Newspaper article The Florida Times Union

`Sisters' Authors Take on `Mothers and Daughters'

Newspaper article The Florida Times Union

`Sisters' Authors Take on `Mothers and Daughters'

Article excerpt

Some books explode onto the best-seller lists, securely in

place at the top of the heap by the time they hit the stores.

John Grisham sells like that. Stephen King. Anne Rice.

But, other books sneak up the lists.

They seem simply to appear one Sunday and then they hang on,

climb a few notches, hold steady, slip every now and then, climb

again. But, they don't go away. Carol Saline and Sharon J.

Wohlmuth's 1994 book, Sisters, was that kind of book. It hung

in there a long time.

Now, the authors are back with Mothers & Daughters (Doubleday,

$24.95). This is not a mom-and-apple-pie tour of motherhood.

It's tougher than it is sentimental and, oh yes, it's sweet,

some of the stories, many of the fine photographs, but it's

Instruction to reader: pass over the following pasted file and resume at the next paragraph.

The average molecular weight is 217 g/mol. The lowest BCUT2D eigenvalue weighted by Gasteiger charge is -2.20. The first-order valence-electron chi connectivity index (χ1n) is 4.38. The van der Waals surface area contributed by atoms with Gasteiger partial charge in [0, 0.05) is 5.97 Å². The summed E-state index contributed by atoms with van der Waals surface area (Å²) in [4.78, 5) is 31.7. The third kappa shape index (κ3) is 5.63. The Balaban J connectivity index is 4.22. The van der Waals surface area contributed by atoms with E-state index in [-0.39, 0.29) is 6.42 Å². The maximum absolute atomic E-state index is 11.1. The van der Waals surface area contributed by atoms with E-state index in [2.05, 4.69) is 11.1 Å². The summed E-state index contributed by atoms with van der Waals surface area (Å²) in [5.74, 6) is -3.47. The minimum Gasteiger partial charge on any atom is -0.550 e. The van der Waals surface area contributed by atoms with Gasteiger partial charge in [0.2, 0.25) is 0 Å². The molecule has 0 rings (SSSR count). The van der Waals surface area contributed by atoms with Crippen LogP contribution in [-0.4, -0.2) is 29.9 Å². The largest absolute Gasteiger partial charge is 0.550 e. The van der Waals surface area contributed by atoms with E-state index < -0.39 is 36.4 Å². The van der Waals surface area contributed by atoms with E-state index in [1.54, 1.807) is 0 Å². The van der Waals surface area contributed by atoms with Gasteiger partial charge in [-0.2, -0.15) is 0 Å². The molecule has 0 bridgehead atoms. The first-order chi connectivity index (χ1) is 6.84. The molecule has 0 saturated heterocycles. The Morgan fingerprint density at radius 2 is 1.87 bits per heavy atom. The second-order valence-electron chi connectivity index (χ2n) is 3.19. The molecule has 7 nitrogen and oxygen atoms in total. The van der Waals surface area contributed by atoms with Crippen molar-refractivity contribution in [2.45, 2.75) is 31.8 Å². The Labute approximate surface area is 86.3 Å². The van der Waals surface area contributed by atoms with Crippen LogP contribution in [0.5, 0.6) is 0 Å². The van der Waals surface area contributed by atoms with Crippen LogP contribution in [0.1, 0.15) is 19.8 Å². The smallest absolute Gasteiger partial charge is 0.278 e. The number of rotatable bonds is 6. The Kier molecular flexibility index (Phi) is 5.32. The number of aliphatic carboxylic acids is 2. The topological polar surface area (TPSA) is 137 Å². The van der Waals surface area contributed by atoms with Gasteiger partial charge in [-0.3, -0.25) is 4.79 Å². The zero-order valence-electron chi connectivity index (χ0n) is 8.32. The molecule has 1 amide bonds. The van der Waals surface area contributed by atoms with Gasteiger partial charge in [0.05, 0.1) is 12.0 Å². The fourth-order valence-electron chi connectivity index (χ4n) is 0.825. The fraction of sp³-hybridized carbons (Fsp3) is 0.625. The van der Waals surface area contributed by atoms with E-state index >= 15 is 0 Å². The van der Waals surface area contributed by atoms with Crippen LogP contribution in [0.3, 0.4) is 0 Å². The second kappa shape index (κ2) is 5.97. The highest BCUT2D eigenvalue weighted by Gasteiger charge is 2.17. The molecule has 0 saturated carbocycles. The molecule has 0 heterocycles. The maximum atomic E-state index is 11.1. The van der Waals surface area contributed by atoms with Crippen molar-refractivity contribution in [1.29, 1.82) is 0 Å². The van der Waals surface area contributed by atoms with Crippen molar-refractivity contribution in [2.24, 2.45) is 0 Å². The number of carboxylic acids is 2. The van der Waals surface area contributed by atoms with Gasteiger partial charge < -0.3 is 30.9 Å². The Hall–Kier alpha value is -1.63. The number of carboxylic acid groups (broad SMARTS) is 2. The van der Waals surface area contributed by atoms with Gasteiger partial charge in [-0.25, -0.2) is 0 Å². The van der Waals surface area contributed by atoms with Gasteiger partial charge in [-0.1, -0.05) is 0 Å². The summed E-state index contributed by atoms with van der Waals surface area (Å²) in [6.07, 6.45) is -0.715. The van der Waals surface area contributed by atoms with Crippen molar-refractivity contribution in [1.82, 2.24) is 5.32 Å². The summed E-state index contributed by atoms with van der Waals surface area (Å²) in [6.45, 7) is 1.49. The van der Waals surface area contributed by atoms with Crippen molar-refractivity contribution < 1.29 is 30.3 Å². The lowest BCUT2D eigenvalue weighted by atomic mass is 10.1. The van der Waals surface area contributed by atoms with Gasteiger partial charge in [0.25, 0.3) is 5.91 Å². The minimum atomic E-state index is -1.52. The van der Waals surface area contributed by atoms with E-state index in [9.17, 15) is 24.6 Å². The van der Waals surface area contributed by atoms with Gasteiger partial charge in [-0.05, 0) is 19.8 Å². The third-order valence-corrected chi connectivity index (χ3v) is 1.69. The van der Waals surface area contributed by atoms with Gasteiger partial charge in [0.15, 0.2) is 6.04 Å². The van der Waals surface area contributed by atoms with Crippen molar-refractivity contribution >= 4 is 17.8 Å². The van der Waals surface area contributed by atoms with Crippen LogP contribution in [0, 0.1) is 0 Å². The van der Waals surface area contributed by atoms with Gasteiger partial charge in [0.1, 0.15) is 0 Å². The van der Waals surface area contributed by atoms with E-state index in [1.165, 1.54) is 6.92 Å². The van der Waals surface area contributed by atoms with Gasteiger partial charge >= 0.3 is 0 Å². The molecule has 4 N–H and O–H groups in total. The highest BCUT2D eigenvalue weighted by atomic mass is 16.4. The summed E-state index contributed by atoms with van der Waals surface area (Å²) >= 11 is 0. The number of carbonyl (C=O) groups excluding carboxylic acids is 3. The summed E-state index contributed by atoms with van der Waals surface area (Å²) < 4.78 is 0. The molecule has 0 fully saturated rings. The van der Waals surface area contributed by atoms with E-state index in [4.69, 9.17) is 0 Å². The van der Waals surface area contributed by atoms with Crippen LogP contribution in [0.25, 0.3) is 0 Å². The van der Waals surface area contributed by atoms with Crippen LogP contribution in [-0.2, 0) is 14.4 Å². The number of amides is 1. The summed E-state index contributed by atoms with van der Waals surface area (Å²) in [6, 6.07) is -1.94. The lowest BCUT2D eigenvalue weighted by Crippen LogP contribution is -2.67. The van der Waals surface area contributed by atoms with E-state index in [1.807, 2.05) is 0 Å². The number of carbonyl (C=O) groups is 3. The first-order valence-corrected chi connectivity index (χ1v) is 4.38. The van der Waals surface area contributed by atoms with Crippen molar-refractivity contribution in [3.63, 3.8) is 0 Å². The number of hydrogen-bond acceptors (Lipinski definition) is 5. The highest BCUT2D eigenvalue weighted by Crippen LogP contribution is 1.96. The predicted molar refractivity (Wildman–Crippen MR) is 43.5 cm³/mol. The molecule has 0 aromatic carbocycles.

never sugarcoated.

These women, mothers and daughters are survivors. Honest. Some

of the stories are strange, haunting. There is, for instance,

the reflection of a young woman who received a kidney from her

dying mother. The kidney was rejected, but she has been told

that it will not have to be removed, though it doesn't function.

"I don't know how I could go on if they took it out. Even

though it's eerie having a part of you in me, it's comforting,

too. I like that I can put my hand over your kidney and talk to

you. Kind of like you're still here. Except you're not where I

really want you -- at the other end of the phone line," the

young woman muses.

Mothers and daughters are much on the minds of many writers at

the moment.

I've Always Meant to Tell You (Pocket Books, $22) is an

anthology of letters by contemporary women writers to their

mothers. It was edited by Constance Warloe.

This book isn't mom and apple pie, either.

Florida author Connie May Fowler has used the pain of her

upbringing by an abusive, alcoholic mother to make wonderful,

redemptive fiction. Her latest novel, Before Women Had Wings ,

has just been issued in paperback, will soon be a TV movie for

ABC in which Oprah Winfrey will play a reclusive healer who

befriends a teenage girl trapped in an abusive family situation.

Fowler's letter to her mother in I've Always Meant to Tell You

is painful in its honesty -- as, for that matter, is Fowler's

fiction.

She writes: "Dear Mama, Every day for the past seventeen years,

I have engaged in an act of mournful folly. …

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